Microsoft took another stride in its race against Google today with the acquisition of Rapt, a company that helps Web publishers manage their advertising.
Rapt produces software that creates a database of a publisher's ad inventory, whether they are self-sold or collected from ad serving networks. Publishers can also use it to track and forecast ad performance. Rapt will be added to Microsoft's Atlas Publisher Suite.
Financial details of the acquisition, including purchase price, were not disclosed. Microsoft expects the deal to be completed within the month.
By acquiring Rapt, Microsoft continues its efforts to compete with Google to provide Web publishers with a full suite of ad serving technologies. Rapt's services are comparable to those of DoubleClick's Dart for Publishers and Google's Ad Manager, a beta version of which the search giant unveiled yesterday.
Google completed its $3.1 billion acquisition of DoubleClick earlier this week, a highly touted deal that gave Google a significant boost in the race for publishers.
Scott Howe, general manager of Microsoft's advertiser and publisher solutions group, said the acquisition was a response to feedback from clients.
"We're continually asking them what they need, and they say they want to be able to focus on their core competencies, to create great user experiences and fantastic content," he said. "They don't want to have to focus on building sub-scale operations, on ad packaging, data collection, inventory management or forecasting. Our view is that publishers shouldn't have to do that themselves."
Rapt, which boasts about 85 employees, is led by CEO and founder Tom Chavez, who will become part of Microsoft. The company plans to remain in California.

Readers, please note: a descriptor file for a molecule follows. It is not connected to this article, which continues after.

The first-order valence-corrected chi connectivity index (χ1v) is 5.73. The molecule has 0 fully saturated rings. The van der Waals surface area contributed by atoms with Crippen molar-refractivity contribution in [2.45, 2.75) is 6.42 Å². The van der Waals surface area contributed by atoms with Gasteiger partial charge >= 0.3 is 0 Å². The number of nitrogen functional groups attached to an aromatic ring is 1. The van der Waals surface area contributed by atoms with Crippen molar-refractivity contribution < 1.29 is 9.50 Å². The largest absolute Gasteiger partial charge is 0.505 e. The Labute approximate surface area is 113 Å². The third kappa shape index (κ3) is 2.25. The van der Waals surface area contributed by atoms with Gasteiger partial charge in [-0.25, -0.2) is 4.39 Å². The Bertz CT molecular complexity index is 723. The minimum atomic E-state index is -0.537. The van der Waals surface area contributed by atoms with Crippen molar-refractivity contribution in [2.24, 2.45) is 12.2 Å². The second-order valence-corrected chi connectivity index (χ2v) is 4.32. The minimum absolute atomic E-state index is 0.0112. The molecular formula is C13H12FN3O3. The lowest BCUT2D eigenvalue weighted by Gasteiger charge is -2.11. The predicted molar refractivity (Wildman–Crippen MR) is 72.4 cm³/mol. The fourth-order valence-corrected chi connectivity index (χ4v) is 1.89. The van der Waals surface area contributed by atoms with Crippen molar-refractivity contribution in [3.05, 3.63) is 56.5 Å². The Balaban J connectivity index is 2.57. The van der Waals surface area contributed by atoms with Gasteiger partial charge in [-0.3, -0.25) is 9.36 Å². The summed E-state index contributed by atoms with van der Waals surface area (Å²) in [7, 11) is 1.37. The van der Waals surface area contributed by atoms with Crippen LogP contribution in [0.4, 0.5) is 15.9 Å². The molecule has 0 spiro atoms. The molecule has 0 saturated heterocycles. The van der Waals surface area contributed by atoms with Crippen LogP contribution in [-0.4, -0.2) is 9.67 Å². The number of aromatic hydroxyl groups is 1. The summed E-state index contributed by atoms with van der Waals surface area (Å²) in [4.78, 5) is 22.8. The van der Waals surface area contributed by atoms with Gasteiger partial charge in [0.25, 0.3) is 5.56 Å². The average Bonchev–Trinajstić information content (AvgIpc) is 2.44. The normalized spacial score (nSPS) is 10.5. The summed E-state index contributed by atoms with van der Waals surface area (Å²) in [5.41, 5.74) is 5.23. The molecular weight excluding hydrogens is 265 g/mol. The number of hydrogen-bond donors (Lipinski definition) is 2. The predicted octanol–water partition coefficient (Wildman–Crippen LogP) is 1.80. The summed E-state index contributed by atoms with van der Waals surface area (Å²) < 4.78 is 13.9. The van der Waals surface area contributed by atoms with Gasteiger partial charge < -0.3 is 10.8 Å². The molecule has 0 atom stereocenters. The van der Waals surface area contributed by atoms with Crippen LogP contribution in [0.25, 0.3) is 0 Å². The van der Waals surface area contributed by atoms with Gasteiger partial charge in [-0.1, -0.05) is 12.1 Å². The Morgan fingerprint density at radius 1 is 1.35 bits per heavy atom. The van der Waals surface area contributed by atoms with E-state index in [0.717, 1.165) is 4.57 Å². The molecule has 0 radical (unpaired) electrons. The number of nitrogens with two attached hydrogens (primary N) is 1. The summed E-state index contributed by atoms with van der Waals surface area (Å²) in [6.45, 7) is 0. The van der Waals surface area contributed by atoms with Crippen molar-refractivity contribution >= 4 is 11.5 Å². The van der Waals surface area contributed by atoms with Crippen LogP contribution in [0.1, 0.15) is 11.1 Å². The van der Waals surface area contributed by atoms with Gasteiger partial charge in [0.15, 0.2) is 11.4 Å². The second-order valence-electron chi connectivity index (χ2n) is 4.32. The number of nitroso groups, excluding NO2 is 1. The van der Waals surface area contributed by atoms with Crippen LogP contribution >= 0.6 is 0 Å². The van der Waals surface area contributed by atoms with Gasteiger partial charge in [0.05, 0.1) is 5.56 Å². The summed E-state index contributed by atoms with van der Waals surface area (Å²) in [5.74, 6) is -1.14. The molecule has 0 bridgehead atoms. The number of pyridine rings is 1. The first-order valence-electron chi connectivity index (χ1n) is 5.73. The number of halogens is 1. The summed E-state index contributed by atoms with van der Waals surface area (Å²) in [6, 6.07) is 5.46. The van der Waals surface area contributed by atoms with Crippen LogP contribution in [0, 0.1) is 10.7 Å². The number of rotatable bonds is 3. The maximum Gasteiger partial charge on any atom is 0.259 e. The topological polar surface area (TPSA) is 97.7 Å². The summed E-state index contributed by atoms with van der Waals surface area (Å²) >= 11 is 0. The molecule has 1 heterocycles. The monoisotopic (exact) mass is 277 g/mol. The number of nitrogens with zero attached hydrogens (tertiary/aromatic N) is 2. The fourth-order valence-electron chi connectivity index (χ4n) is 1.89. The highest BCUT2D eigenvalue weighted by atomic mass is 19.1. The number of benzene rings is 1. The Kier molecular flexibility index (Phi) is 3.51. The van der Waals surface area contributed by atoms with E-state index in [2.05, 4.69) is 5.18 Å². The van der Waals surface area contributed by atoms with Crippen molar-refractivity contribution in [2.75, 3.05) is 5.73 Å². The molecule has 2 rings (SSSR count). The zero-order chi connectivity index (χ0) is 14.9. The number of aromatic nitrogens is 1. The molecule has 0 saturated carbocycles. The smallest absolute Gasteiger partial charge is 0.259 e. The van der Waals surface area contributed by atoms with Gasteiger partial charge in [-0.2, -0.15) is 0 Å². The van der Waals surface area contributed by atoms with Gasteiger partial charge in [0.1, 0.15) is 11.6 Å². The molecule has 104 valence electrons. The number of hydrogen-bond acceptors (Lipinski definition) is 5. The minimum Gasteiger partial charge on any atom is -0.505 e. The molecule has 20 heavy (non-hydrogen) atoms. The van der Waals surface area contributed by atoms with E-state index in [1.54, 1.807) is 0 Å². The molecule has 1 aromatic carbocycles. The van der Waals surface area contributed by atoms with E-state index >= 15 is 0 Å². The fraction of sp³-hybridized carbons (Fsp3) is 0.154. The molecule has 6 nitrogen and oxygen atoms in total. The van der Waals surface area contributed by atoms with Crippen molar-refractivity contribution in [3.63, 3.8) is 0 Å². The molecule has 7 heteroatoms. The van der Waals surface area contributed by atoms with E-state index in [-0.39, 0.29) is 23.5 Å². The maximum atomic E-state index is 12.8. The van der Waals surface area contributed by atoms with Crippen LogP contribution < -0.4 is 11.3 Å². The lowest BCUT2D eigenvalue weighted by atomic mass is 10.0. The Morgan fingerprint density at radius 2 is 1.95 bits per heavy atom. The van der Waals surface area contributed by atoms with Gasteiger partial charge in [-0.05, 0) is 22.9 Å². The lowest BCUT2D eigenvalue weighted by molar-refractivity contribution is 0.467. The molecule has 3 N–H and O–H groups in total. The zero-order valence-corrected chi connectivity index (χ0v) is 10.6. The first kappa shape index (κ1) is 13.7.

For Microsoft, the acquisition was about gaining Rapt's employees as much as its technology, said Howe. Indeed, he said it was Rapt's work force that would provide the true point of differentiation between Google's automated ad services and Microsoft's.
Rapt has "an army of consultants, PhDs who used to work at McKinsey or Boston Consulting Groups," he said. "These are people we can parachute into publishers to help them. It's not enough to give clients the rocket ship -- you've got to teach them how to fly it."
Microsoft, which is a publisher as well as a provider, was a client of Rapt before the acquisition. Howe said Rapt helped his company increase its ad revenue 10 to 15 percent, a number he says it should be able to duplicate for clients across the board.
Other Rapt clients include CNET Networks, Dow Jones and Company, Expedia and Fox Interactive Media.
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Douglas Quenqua is a journalist based in Brooklyn, NY who writes about culture and technology. His work has appeared in The New York Times, Wired, The New York Observer, and Fortune.
March 19, 2014